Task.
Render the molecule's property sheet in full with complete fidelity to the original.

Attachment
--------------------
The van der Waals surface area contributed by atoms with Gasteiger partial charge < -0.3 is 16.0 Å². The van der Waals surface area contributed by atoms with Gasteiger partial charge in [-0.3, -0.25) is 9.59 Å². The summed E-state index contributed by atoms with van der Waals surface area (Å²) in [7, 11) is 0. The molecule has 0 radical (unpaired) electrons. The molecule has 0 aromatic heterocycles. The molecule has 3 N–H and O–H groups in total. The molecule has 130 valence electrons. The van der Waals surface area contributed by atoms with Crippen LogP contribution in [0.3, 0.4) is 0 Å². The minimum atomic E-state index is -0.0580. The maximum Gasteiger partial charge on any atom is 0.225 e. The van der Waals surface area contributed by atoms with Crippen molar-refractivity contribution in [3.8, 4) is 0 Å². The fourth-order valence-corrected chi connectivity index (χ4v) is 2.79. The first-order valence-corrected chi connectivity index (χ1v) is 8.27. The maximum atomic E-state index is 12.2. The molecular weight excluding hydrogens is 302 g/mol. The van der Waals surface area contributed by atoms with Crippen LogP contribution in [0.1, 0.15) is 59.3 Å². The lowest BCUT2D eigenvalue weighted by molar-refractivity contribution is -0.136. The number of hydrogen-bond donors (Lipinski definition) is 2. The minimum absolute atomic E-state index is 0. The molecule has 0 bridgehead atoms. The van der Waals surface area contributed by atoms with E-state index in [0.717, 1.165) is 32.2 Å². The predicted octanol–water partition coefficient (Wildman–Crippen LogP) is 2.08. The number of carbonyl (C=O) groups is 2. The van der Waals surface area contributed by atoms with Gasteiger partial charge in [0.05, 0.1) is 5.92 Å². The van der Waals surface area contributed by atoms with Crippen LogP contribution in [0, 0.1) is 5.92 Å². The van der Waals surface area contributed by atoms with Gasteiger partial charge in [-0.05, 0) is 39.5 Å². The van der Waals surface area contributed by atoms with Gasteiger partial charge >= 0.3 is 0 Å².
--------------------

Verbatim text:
The van der Waals surface area contributed by atoms with Gasteiger partial charge < -0.3 is 16.0 Å². The van der Waals surface area contributed by atoms with Gasteiger partial charge in [-0.3, -0.25) is 9.59 Å². The summed E-state index contributed by atoms with van der Waals surface area (Å²) in [7, 11) is 0. The molecule has 0 radical (unpaired) electrons. The molecule has 0 aromatic heterocycles. The molecule has 3 N–H and O–H groups in total. The molecule has 130 valence electrons. The van der Waals surface area contributed by atoms with Crippen LogP contribution in [0.3, 0.4) is 0 Å². The minimum atomic E-state index is -0.0580. The maximum Gasteiger partial charge on any atom is 0.225 e. The van der Waals surface area contributed by atoms with Crippen molar-refractivity contribution in [3.8, 4) is 0 Å². The fourth-order valence-corrected chi connectivity index (χ4v) is 2.79. The first-order valence-corrected chi connectivity index (χ1v) is 8.27. The maximum atomic E-state index is 12.2. The molecular weight excluding hydrogens is 302 g/mol. The van der Waals surface area contributed by atoms with Crippen LogP contribution in [0.1, 0.15) is 59.3 Å². The lowest BCUT2D eigenvalue weighted by molar-refractivity contribution is -0.136. The number of hydrogen-bond donors (Lipinski definition) is 2. The minimum absolute atomic E-state index is 0. The molecule has 0 bridgehead atoms. The van der Waals surface area contributed by atoms with E-state index in [0.717, 1.165) is 32.2 Å². The predicted octanol–water partition coefficient (Wildman–Crippen LogP) is 2.08. The number of carbonyl (C=O) groups is 2. The van der Waals surface area contributed by atoms with Gasteiger partial charge in [0.05, 0.1) is 5.92 Å². The van der Waals surface area contributed by atoms with Crippen LogP contribution in [0, 0.1) is 5.92 Å². The van der Waals surface area contributed by atoms with Gasteiger partial charge in [-0.05, 0) is 39.5 Å². The van der Waals surface area contributed by atoms with Gasteiger partial charge >= 0.3 is 0 Å².